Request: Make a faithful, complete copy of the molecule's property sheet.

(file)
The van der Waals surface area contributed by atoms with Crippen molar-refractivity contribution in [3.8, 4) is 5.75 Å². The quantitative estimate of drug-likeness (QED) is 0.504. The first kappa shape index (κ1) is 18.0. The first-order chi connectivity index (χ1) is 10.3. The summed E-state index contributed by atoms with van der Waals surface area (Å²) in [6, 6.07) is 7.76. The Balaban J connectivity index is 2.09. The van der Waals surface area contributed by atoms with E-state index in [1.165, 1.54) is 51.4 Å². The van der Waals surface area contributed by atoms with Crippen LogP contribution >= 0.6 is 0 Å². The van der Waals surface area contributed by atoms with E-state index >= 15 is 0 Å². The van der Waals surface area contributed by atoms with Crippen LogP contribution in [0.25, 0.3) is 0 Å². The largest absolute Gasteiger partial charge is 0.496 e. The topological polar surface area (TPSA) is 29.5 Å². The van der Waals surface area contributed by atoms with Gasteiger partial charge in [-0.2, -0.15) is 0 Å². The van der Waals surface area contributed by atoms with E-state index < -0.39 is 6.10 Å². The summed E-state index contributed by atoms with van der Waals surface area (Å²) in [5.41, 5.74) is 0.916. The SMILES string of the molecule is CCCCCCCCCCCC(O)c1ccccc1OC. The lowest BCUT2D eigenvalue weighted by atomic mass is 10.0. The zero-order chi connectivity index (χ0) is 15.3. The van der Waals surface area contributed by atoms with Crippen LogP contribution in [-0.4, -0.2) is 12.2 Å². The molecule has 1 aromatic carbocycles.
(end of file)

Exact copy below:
The van der Waals surface area contributed by atoms with Crippen molar-refractivity contribution in [3.8, 4) is 5.75 Å². The quantitative estimate of drug-likeness (QED) is 0.504. The first kappa shape index (κ1) is 18.0. The first-order chi connectivity index (χ1) is 10.3. The summed E-state index contributed by atoms with van der Waals surface area (Å²) in [6, 6.07) is 7.76. The Balaban J connectivity index is 2.09. The van der Waals surface area contributed by atoms with E-state index in [1.165, 1.54) is 51.4 Å². The van der Waals surface area contributed by atoms with Crippen LogP contribution >= 0.6 is 0 Å². The van der Waals surface area contributed by atoms with E-state index >= 15 is 0 Å². The van der Waals surface area contributed by atoms with Crippen LogP contribution in [0.25, 0.3) is 0 Å². The largest absolute Gasteiger partial charge is 0.496 e. The topological polar surface area (TPSA) is 29.5 Å². The van der Waals surface area contributed by atoms with Gasteiger partial charge in [-0.2, -0.15) is 0 Å². The van der Waals surface area contributed by atoms with E-state index < -0.39 is 6.10 Å². The summed E-state index contributed by atoms with van der Waals surface area (Å²) in [5.41, 5.74) is 0.916. The SMILES string of the molecule is CCCCCCCCCCCC(O)c1ccccc1OC. The lowest BCUT2D eigenvalue weighted by atomic mass is 10.0. The zero-order chi connectivity index (χ0) is 15.3. The van der Waals surface area contributed by atoms with Crippen LogP contribution in [-0.4, -0.2) is 12.2 Å². The molecule has 1 aromatic carbocycles.